Optical sectioning microscopy techniques such as confocal or multiphoton microscopy have enabled three-dimensional imaging of living biological samples. But despite the many advances in this field, imaging strategies that offer high speeds, large fields of view or long-term imaging capacity are still in need to image whole cells, tissues and organisms at high resolution.

In the early 1900s, German scientists used a form of planar illumination to study colloidal solutions by scattered light imaging. Ninety years later, that work gave birth to a microscopy technique often called 'selective plane illumination microscopy' or 'fluorescence light-sheet microscopy'.

In this technique, the specimen is illuminated from the side with a thin laminar sheet of light and the emitted fluorescence is collected from above or below the sample. Confining the excitation to a very thin two-dimensional area that is progressively moved through the specimen allows for an overall reduction of phototoxicity and photobleaching, fast imaging, high-sensitivity detection and three-dimensional optical sectioning.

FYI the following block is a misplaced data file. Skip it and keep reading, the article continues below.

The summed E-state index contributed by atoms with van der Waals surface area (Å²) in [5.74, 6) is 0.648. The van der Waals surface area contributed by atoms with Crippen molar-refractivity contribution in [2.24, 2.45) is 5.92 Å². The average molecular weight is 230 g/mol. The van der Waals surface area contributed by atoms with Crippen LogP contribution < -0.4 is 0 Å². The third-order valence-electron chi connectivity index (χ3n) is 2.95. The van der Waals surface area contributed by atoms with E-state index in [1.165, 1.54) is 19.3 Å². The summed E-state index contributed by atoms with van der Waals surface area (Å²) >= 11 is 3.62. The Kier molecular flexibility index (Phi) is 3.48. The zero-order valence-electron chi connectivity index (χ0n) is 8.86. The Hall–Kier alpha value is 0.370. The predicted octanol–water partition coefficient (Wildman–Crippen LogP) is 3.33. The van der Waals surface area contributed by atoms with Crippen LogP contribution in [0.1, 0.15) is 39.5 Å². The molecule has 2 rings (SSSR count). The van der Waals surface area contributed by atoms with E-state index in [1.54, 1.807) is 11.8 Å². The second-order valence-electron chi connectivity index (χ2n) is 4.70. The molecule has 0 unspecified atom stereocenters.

Light-sheet microscopy can be done in single-photon or two-photon excitation modes, and the illumination strategy can be static and spread over the entire field of view or follow a line-scanning approach.

Membrane ruffles in a kidney cell line imaged using a variation of light-sheet microscopy. Image courtesy of Liang Gao.

Recent years have seen great developments in this microscopy method and increased uptake thanks to the appearance of commercial products. Its application to the imaging of developmental processes in whole living organisms amazed the scientific community several years ago, and this year its potential has been extended in several ways, including to the imaging of single living cells. Eric Betzig and colleagues used Bessel beams—very narrow non-diffracting light rays each surrounded by concentric rings of less intense light—in combination with two-photon excitation or structured illumination to image subcellular structures in living cells at high resolution (Nat. Methods 8, 417–423; 2011). And an even better resolution is possible by combining plane illumination regimes with super-resolution microscopy (Nat. Methods 8, 1047–1049; 2011).

We expect to see many more improvements in imaging speed and resolution in the coming years. There is little question that a brilliant future lies ahead for the use of sheet-based illumination to study biological processes, enabling an in-depth view of the living—no matter how big or small.